A Ross-type compressor uses the 3080 OTA chip that is well-known to produce distortion if driven above a certain low signal level. Many people find this pleasing and Ross/MXR compressors are very popular. It is more compressor than overdrive but has features of each. If you drive it very hard, or mod the circuit by changing a couple of resistors, it can take on more of a soft overdrive character.

    The difference in overdrives and 3080-type compressors is a matter of degree. The percentage of distortion in an overdrive pedal will be a much larger portion of the output signal than that found in the compressor.

    There is limiting and compression in overdrive pedals (but usually more distortion than in compressors).

    regards, Jack
     
  14. spentron

    spentron Member

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    The semantics is that "compressors" compress with a minimum of other effects. An OD compresses, but a compressor is not an OD, otherwise it would be called distortion or overdrive. They vary gain, like an automatic level control, but typically not as heavy-handed as most ALCs, more controllable.

    The difference is that distortion is instantaneous, or at least down to the waveform level. Hard clipping cuts off or compresses the very waveforms and can recover instantly, with the lower level part of the waveform not touched. To keep distortion low, a compressor cannot respond immediately to a change in signal level and can take several cycles of the waveform to respond significantly. To get a fast attack response, recovery must be even slower. A control signal must be derived in order to control all this. When the compressor does respond, since the gain is varied, it affects the entire waveform equally, right down to the zero crossings.
     
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  15. MikeMcK

    MikeMcK Supporting Member

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    Well, it's not something we can vote on. Those simplified explanations of compression say what I said, but may not have been very thorough or clear. Having spent years as an engineer (in aerospace and telecommunications), compression is inherent in every amplifying component. In most generic circuits it's something to avoid, but in audio we do it on purpose. A compressor only affects peaks with magnitudes beyond threshold levels. If compression worked like @Glitch Magnet described, compression curves wouldn't have "knees"... they'd be lines that were less steep than the originals.

    If you read through @amz-fx's post above, note what he said about harmonics. If a compressor simply reduced volume without changing the signal shape, there'd be no added harmonic content.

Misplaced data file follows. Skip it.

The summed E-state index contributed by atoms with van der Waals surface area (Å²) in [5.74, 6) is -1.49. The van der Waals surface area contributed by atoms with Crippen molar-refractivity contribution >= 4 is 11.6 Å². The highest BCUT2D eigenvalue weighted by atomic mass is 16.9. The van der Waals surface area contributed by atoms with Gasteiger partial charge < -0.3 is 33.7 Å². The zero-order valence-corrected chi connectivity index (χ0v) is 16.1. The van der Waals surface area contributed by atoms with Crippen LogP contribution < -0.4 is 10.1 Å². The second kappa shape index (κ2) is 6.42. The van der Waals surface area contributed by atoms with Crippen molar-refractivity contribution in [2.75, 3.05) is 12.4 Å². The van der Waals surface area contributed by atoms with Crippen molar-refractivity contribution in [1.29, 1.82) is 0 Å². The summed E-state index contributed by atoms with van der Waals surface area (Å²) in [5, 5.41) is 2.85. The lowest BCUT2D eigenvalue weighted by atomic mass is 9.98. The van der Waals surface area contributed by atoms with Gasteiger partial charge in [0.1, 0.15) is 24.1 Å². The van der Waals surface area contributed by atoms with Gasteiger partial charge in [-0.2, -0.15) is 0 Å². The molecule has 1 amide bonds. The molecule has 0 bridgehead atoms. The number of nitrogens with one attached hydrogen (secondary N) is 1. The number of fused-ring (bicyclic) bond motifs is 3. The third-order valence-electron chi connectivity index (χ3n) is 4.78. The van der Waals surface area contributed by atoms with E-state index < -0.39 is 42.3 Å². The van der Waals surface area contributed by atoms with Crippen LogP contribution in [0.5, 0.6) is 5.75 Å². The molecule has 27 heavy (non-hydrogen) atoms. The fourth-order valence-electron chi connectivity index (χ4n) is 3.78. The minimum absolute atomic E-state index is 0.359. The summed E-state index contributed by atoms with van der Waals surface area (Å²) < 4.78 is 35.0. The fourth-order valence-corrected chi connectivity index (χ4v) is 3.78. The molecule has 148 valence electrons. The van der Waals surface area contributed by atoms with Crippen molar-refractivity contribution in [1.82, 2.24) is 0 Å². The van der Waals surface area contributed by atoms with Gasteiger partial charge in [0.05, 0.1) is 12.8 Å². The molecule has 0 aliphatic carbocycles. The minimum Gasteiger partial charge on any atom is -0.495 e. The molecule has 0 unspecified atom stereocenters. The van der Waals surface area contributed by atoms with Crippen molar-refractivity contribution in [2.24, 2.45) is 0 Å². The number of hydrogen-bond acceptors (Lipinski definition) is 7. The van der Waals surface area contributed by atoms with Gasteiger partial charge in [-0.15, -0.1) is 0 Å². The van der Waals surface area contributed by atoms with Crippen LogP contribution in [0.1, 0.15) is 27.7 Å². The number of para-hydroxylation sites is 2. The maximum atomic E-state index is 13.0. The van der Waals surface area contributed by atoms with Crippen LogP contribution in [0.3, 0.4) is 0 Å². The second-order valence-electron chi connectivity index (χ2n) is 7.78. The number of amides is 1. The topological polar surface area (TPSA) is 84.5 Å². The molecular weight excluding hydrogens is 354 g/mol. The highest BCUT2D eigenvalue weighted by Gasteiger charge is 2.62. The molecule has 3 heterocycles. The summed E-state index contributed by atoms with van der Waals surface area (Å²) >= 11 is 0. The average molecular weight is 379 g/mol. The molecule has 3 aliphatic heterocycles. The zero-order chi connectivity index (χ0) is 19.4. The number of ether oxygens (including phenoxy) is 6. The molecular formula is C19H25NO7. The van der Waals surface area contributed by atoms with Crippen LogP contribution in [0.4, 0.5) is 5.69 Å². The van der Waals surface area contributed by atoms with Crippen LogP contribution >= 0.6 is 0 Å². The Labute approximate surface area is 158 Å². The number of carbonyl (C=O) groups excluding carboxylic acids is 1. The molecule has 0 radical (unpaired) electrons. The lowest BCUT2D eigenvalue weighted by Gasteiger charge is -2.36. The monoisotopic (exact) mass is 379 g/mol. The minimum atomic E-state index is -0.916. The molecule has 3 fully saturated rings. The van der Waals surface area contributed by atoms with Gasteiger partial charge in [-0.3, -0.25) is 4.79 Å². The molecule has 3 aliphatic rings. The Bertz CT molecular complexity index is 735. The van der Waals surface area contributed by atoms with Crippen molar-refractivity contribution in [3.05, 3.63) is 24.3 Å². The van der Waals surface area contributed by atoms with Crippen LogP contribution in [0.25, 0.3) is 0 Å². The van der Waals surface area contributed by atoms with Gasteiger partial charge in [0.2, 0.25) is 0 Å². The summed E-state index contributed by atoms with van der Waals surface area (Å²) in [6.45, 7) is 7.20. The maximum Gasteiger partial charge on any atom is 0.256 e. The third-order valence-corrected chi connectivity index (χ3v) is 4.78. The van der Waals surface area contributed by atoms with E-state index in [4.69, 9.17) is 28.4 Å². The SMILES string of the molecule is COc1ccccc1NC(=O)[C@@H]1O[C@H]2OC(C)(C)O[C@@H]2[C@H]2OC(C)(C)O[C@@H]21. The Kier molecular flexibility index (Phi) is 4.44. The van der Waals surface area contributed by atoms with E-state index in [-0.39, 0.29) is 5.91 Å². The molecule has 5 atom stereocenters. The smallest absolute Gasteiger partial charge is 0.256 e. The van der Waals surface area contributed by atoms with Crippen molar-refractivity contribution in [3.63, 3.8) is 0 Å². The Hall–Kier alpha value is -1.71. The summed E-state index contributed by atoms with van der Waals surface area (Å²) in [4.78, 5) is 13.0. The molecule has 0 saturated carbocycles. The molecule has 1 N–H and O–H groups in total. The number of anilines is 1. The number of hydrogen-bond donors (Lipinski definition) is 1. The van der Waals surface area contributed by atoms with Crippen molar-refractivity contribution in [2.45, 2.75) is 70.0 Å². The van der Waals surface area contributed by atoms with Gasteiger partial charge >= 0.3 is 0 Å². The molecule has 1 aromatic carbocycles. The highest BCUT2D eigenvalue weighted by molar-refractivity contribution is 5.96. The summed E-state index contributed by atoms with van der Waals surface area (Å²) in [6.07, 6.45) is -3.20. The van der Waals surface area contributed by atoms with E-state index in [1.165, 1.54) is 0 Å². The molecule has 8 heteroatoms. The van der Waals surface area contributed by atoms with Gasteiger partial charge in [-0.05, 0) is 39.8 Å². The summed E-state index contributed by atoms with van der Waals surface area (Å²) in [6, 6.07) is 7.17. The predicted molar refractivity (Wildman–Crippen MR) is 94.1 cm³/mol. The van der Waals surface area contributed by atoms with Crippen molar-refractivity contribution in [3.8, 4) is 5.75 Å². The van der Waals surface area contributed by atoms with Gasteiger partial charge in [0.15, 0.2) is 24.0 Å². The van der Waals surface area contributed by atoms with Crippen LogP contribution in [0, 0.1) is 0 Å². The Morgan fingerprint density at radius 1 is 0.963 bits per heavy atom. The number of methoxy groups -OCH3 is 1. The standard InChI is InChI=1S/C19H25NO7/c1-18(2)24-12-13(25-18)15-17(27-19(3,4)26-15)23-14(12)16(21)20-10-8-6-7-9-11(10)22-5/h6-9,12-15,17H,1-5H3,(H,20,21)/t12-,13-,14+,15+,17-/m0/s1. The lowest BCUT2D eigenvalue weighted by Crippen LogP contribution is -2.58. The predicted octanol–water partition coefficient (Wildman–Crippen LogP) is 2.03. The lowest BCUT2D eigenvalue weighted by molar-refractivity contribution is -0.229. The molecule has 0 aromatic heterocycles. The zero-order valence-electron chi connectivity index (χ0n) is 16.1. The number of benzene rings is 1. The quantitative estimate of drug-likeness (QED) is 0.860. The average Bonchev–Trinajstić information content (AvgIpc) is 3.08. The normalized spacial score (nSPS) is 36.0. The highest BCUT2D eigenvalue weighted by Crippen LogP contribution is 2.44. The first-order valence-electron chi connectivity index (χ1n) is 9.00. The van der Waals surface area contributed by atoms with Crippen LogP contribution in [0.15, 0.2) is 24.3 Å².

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  16. Glitch Magnet

    Glitch Magnet Supporting Member

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    Of course, my explanation was extremely basic and purely conceptual. I'm well aware that most compressors and limiters exhibit distortion characteristics of some kind. Virtually all audio equipment does. I also know that the effect of overdriving an audio circuit effectively compresses the signal in that it reduces its dynamic range. My point was that the intent and method of a compressor differs fundamentally from an OD pedal, though certain traits of each cross over. You won't get "clean" compression from an OD, and you won't get much clipping distortion from a typical compressor without abusing it.
     
    Last edited: Sep 13, 2019 at 8:45 PM
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  17. drbob1

    drbob1 Silver Supporting Member

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    There are 3 kinds of distortion in audio signals: dynamic distortion, changes in EQ, and introduction of harmonics (you could argue phase as a 4th, but some people have told me that EQ and phase are two sides of the same coin). So, in the OPs Klon the following things are happening:
    1. There's a high pass filter on the input that, below a certain frequency cuts the signal to reduce bass. The Klon does this less when it's fairly clean (because of the clean blend feature) and more as it gets more distorted. Some pedals, like the Timmy, allow you to set the amount of bass cut before distortion.
    2. The soft clipping stage adds harmonics-you can describe any shape of wave by breaking it down into the harmonics it adds to the base tone.
    3. The dynamic range is reduced-the compression that others are talking about. While a studio compressor reduces gain with minimal addition of harmonic distortion, the effect of limiting gain by adding harmonics to more closely resemble a square wave and limiting gain by reducing the overall level and adding harmonics is pretty much the same...
     
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  18. sanfi4u

    sanfi4u Silver Supporting Member

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    I guess we all understand what we are talking about. Any gain stage has THD above zero by nature. But properly designed and used Class A circuit doesn't affect the dynamic range. Sure if you have any sort of clipping in the circuit (intentionally introduced or occasionally happened) it will add harmonics AND limit the dynamic range of the signal.
    So my answer to the OP question is yes, overdrives can compress the dynamic range if the input signal is high enough, but they are still very different from compressors which purpose is to change the dynamic range without adding non-linear distortion. But as there's nothing perfect under the sun compressors also add some minor non-linear distortion.
     
    Last edited: Sep 14, 2019 at 3:46 PM
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  19. sanfi4u

    sanfi4u Silver Supporting Member

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    Do not believe them. Although EQ and phase are interrelated in some circuits phase is still an important and often underestimated part of signal representation in a frequency domain.